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Image Courtesy of Rich Ivry.

Dr. Rich Ivry

Rich did not intend to become a scientist after graduating from Brown University. His interests lay in labor relations, so he worked as a union organizer for a year, but quickly became disillusioned. “I felt like all I was doing was bothering people so they would show up to meetings,” he says, “and that wasn’t so fun”. In contemplating what he should do instead, he reflected on his undergraduate honor’s thesis and how much he enjoyed the freedom that came with doing his own research. Even better, he learned that if he went to graduate school, he would get paid to do research. Rich therefore left behind his work as a union organizer and pursued graduate school in cognitive psychology.

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Image Courtesy of Rich Ivry.

The University of Oregon paid Rich $5000 a year as a graduate student. “That was certainly enough to live well in Oregon at the time,” he says, “ and I chose my graduate school because my then girlfriend, now wife, wanted to finish her undergraduate degree and she was from Oregon.” As one of only six graduate students in his cohort, Rich enjoyed high-quality mentorship from the 11 faculty members in the program. A key figure in Rich’s graduate education was Mike Posner, a pioneer in cognitive psychology and neuroimaging. Mike Posner was one of the first scientists to study patients with brain lesions as a means of understanding brain regions and networks involved in attention.

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Image Courtesy of Rich Ivry.

Every Tuesday night at 7 PM, students and faculty would gather at Mike’s house to listen to someone give a chalk talk. Sometime during the first few weeks of Rich’s graduate career, Mike detailed the results of his first study involving a patient cohort from Portland with lesions and attention problems. “I just happened to be, amazingly, in the perfect place at the perfect time by pure chance,” Rich says. This served as an inspiration to his own graduate work, where Rich began investigating patients with neurological disorders in the motor domain. To this day, Rich’s research is patient-centered and his lab maintains numerous projects on elucidating the role and functional organization of the cerebellum, a region at the very back of the brain classically associated with voluntary motor functions.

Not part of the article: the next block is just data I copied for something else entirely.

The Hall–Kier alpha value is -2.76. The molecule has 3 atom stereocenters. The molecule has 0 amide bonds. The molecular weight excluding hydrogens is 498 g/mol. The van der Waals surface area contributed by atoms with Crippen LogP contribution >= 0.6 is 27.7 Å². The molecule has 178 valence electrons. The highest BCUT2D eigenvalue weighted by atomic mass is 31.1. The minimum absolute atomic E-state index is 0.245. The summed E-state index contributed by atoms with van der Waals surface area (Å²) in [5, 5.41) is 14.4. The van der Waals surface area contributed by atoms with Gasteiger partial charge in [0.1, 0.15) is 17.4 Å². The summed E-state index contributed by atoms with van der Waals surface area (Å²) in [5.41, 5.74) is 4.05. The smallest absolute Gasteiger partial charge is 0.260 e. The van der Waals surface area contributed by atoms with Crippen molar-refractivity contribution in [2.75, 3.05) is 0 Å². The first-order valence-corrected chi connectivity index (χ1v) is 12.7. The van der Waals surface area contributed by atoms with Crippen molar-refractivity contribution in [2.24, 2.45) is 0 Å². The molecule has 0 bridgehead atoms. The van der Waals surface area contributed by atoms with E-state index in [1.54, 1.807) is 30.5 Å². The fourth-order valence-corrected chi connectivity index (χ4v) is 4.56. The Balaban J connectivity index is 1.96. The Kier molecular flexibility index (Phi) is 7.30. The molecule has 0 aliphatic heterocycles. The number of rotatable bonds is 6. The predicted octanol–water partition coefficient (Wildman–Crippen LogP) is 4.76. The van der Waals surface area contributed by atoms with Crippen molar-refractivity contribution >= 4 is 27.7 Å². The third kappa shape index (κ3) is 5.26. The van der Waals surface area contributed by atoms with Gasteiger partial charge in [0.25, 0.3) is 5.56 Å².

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Rich was mostly clueless about post-graduate job options, but eventually applied for faculty positions. He was a bit concerned about his teaching skills as he had previously received evaluations that read: “Nice try, Rich.” Nonetheless, he successfully landed his first faculty appointment at UCSB. He deferred this position for a year to pursue postdoctoral work. Rich was presented with two choices: he could either move to Washington University in St. Louis to gain expertise in neuroimaging with Mike Posner, or stay in Portland to continue his work with patients. “I could have been there at ground zero of neuroimaging, but I decided to stick with the patient-testing projects,” he says. It was later, during his time at Berkeley, that he eventually began conducting his own neuroimaging studies.

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Graphic Designed by Samira Maboudian.

After his postdoc, Rich and his wife moved to Santa Barbara. Moving from the lush forests of Oregon to the desert-like landscape of Santa Barbara was quite the change in scenery. “I can’t say my work was going great there, to tell you the truth”, he says. After three years at UCSB, Rich moved to the Bay Area with his wife and two young children. He found that UC Berkeley was very open and well-resourced to building a patient research program. Furthermore, and perhaps most importantly, he found that he was overrun with incredible graduate students who drove scientific progress in his lab. Though it takes a little bit of creativity to work with patients at an university that does not have an associated hospital, Rich is grateful for his colleagues with whom he devises ways to collaborate with hospital facilities and patient populations in the U.S. and around the world.

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Images Courtesy of Rich Ivry.

Outside of work, Rich is a big fan of the California outdoors. He has not missed a day during the pandemic to go on a 5+ mile hike. He knows almost all of the trails in the East Bay, though he is careful to avoid those in coyote territory since he is generally accompanied by his dog. He also enjoys surfing and mountain biking and is a regular attendee of concerts in Oakland and San Francisco (when those were still happening). He has documented every concert he has been to for the past 10 years on his YouTube channel, which you can check out here and here.